Vantage: Healthcare Trends Report

Together, we can have a greater vantage point into the future of healthcare.

As we navigated 2020, Kahler Slater engaged numerous health systems in a survey to gauge their perception on how healthcare delivery and the design that supports it has changed – and needs to change. Vantage is the culmination of the surveys, highlighting the top trends that will shape healthcare.

How will 2020 reshape the industry, and how will it ultimately impact planning and design?

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Bricks & Mortar: Building Better, Faster, Cheaper

Among the many lessons learned amid COVID-19, one was about space and the cost of that space. The luxury of space and dollars to support more bricks and mortar is gone; healthcare spaces need to be more flexible and adaptable – all while reducing construction costs and accelerating speed to market.


Caring for a Community of Caregivers

As scenes of tired, bewildered, and tearful healthcare providers have flashed across media screens during the pandemic, a renewed focus on caring for the caregivers has emerged. Provider burnout and dissatisfaction correlate with increases in adverse medical events, lower levels of patient satisfaction, and higher healthcare costs, among other negative impacts. It is now more important to support caregivers with the resources they need to pause, reflect, and recharge.


The Evolution of Consumer Expectations

There was a time when patients went to the doctor, received a recommendation, and did as was suggested. Those days are over. Today, patients have become healthcare consumers, who expect to be actively engaged in their healthcare — and in every decision along the way. Healthcare consumer expectations are evolving quickly. How do health systems keep pace?


The Financial Aftermath: Cost-Cutting

Health systems responded to the pandemic by deploying emergency response plans, reconfiguring staffing, and changing operating models. Now, health systems face another crisis. Revenue losses associated with slow-to-return volumes, cancellation of elective procedures, and deteriorating payor mix, along with expenditures for PPE and staff labor, have flipped operating margins from positive to negative.


The Threat of Disruptive Competitors

While you’ve been busy with the pandemic, your competitive landscape has shifted. COVID-19 unearthed an interesting dynamic for health systems – that your biggest competitor can also be your biggest ally and your competition in the future will not be who it is today.


Breaking Down Barriers: Improving Access

The fastest way to lose a loyal consumer is to make them wait for something they can get across the street or on-line right now. All but the most innovative health systems are quickly falling behind disruptive competitors that can offer instant access to service anywhere, anytime, and often at a lower price-point.


Designing with Return on Flexibility in Mind

Flexibility became the most valuable currency of healthcare design in 2020. Even before COVID, there was a growing recognition that spaces of every kind needed to be more flexible. But in practice, built-in flexibility has often ended up on the chopping block due to added cost or complexity. Now is the time to think beyond flexibility – to radical flexibility.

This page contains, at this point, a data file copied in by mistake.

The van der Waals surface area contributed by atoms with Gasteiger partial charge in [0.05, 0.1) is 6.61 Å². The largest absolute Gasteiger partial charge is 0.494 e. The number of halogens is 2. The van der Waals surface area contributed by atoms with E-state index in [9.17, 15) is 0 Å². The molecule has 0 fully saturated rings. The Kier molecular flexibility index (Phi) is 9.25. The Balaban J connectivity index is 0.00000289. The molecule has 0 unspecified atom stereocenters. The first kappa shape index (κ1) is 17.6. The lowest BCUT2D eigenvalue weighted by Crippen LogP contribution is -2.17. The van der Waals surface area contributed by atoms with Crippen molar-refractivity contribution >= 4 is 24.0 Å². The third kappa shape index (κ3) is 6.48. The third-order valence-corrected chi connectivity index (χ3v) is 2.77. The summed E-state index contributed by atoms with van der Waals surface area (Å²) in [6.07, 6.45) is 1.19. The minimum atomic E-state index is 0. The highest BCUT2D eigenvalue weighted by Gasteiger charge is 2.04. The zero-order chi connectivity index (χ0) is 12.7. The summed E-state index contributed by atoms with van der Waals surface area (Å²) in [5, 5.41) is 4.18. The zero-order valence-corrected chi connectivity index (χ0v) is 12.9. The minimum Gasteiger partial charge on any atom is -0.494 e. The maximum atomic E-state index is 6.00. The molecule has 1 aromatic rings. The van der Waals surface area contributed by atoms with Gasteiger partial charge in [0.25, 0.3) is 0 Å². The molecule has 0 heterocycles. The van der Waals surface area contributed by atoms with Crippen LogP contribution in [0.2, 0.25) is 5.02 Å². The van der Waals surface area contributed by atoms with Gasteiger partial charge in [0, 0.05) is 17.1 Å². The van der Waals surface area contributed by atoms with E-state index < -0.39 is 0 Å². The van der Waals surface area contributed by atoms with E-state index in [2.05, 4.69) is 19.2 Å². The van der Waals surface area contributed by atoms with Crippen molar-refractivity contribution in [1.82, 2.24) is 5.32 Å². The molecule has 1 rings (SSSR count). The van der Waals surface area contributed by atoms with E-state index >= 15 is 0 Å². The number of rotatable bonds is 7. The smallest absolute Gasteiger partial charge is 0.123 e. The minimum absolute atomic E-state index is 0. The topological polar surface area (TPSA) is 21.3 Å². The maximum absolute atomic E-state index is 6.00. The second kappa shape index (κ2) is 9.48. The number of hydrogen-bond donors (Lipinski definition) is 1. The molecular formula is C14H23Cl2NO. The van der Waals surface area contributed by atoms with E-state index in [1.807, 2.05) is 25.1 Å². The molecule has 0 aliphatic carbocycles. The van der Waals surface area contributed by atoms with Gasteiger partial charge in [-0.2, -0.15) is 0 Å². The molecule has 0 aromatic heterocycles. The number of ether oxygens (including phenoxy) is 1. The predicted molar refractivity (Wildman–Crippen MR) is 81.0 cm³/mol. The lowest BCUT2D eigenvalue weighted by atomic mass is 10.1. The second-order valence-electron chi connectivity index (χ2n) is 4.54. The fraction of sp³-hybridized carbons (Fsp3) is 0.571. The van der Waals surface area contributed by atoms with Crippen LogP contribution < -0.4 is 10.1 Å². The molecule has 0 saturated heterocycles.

Focus on Infection Control: Turning Hindsight into Foresight

Infection control and safety have always been a key priority in modern healthcare. But 2020 raised the bar to a new level. It challenged how safe hospitals can keep both their patients and staff. With a new level of focus moving forward, what does it need to look like?


Making a Difference in Rural Healthcare

Ongoing pressures are leading rural healthcare to a critical inflection point. Payment models are still largely based on volume and do not reflect the realities of rising operating costs and a declining patient base. Efforts to ensure access to healthcare in rural communities are not yielding consistent results. In the past decade, over 150 rural hospitals have closed shop. The trend is accelerating, with people and entire communities suffering as a result.


In Your Neighborhood: Addressing Social Determinants of Health

For decades, many hospitals and health systems have struggled to determine their role in supporting the psycho-social needs of their patient consumers. Only recently have the moral case for addressing social health determinants and the business case for not doing so aligned to demonstrate the importance and power of ensuring we focus our attention on our most vulnerable patient populations.


Right Service, Right Place: Service Rationalization

The triad of consolidation, financial pressures, and disruptive competitors require health systems to engage in thoughtful service rationalization. Mergers, acquisitions, and changes to state CON programs have left many health systems with duplicative services or services in the wrong location. These mismatched offerings may be underutilized or, in a worst-case scenario, may negatively impact health system performance and value objectives.


Recalibrating Telehealth Demand When the Dust Settles

In 2020, telehealth underwent a process of punctuated equilibrium – growing more rapidly in weeks than it had in decades. Nationally, telehealth utilization has remained between 14 to 20% of all visits in recent months – down from a peak of 50% in mid-April. While telehealth usage still largely remains well above pre-pandemic levels, the leveling off of virtual visits poses the question of what the right balance of in-person and virtual care might look like.

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